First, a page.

Additionally, sweet.js has to parse the output as JS so that it knows what you've expanded isn't complete nonsense. Otherwise you wouldn't know your expanded program isn't full of errors. We also pretty print it from the AST using escodegen. I suppose you could technically pretty print it from raw tokens if you had such a printer.

@seanhess
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@seanhess seanhess commented Sep 22, 2014

Interesting. I wasn't thinking about hygiene. That makes sense.

It seems like the type system guys are moving so fast and they aren't thinking about making this all work. Does it require full cooperation from the designers of the type checker, or a type system built from the ground up to work this way? Will it be possible to do cross-module checking with this approach?

It seems like the Facebook guys are more likely to listen to feedback at this point, and that they are more likely to influence the direction of JS type checking in the future. If making this all work requires cooperation from the designers of the type system, maybe we should get in contact with them right away?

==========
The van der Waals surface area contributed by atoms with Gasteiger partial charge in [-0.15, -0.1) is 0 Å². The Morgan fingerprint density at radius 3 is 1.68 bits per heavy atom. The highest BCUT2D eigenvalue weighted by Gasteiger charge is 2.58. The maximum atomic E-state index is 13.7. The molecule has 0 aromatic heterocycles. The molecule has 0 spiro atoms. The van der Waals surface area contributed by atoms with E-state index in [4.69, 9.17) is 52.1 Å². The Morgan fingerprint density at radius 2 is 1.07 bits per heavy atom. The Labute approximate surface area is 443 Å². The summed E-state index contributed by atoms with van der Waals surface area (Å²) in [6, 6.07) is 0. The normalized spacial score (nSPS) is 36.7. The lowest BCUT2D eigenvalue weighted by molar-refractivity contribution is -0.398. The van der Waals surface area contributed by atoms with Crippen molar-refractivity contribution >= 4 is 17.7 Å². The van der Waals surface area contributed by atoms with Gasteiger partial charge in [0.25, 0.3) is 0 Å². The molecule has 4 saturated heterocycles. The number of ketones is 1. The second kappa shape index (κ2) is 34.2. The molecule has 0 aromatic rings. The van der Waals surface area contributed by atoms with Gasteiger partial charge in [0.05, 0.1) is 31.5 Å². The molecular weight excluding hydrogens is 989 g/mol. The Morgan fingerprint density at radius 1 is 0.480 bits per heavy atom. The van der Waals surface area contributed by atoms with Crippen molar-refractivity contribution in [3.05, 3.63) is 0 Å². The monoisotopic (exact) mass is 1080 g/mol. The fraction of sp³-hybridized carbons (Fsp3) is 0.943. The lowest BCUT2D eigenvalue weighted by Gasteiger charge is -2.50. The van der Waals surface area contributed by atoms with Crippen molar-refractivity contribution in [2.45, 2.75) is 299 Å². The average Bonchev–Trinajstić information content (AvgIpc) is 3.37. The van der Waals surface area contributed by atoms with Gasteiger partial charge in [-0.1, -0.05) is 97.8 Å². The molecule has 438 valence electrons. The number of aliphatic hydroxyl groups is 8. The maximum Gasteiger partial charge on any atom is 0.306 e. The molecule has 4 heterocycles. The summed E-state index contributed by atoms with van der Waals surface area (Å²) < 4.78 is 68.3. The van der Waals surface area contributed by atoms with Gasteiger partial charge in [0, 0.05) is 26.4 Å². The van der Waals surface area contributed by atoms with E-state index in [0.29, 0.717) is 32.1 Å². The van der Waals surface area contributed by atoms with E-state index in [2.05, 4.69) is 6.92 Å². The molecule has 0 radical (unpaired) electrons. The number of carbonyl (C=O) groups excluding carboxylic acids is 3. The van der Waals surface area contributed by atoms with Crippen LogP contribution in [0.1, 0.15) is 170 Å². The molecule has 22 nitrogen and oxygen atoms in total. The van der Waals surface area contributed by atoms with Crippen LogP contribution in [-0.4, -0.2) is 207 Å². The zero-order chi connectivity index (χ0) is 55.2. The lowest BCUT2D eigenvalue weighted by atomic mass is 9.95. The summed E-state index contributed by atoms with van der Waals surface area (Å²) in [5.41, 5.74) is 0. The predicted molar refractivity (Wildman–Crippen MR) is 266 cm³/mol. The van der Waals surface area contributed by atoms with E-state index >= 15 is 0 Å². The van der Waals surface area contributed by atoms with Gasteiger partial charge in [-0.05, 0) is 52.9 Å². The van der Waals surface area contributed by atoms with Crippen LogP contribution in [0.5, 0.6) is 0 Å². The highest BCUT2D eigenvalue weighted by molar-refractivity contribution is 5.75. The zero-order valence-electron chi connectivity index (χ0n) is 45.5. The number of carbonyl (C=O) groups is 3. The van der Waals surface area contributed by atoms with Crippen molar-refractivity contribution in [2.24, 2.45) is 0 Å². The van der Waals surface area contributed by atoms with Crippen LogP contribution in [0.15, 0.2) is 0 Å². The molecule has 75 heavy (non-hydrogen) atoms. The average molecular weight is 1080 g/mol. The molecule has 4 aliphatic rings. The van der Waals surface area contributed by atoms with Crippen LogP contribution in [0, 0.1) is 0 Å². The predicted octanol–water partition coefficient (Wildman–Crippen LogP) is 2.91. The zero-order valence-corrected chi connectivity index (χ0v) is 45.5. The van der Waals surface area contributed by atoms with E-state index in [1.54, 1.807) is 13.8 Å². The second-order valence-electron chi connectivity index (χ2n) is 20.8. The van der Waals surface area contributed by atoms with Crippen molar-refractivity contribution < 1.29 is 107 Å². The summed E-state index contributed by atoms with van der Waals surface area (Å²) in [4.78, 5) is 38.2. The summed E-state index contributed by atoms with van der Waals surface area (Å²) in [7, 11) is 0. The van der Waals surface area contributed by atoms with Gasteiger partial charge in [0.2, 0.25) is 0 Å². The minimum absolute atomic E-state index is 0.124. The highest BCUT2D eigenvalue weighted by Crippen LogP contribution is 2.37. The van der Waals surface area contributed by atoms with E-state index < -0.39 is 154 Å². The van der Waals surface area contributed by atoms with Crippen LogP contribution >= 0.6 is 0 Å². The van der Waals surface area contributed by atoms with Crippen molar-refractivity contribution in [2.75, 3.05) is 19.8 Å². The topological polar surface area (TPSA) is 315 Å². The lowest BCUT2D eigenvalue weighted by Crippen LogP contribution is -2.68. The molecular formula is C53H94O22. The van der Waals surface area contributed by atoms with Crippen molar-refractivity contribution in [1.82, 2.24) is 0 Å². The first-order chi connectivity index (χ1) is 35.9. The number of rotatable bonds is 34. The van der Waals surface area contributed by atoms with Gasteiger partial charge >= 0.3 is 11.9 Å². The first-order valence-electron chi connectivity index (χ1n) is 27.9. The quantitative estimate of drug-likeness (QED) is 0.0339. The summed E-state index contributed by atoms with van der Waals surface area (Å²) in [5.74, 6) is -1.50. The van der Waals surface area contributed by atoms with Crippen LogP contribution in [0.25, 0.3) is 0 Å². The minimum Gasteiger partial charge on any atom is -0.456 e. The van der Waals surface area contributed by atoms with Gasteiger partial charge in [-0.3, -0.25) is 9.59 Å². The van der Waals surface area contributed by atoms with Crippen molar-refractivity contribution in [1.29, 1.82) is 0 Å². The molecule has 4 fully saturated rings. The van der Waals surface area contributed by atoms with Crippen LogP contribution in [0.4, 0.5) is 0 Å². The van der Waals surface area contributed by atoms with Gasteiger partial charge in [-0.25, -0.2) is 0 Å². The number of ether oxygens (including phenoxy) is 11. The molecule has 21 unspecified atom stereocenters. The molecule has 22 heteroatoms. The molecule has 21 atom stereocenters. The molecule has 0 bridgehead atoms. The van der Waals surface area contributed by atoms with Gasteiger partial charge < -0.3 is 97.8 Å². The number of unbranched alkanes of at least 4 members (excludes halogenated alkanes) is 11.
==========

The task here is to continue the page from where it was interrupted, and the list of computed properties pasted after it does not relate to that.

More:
@natefaubion
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@natefaubion natefaubion commented Sep 22, 2014

Yes, you could do cross-module checking with it. With module support, macros will be able to keep state, so there's no reason you couldn't maintain a table of externs.

Anything would require a significant amount of work in sweet.js land to get the syntax into a form your typechecker library would understand. For example, maybe there's one primary function exported called typecheck(ast: TypeScriptAST, externs: ModuleExterns). Your language macro would need to get the module's syntax into an AST the typechecker can understand, and provide the externs for any imported modules.

Also keep in mind that typechecking would only be performed on modules that opt in using the appropriate module-level declaration. If there's no declaration, the macro is never invoked!

@BrendanEich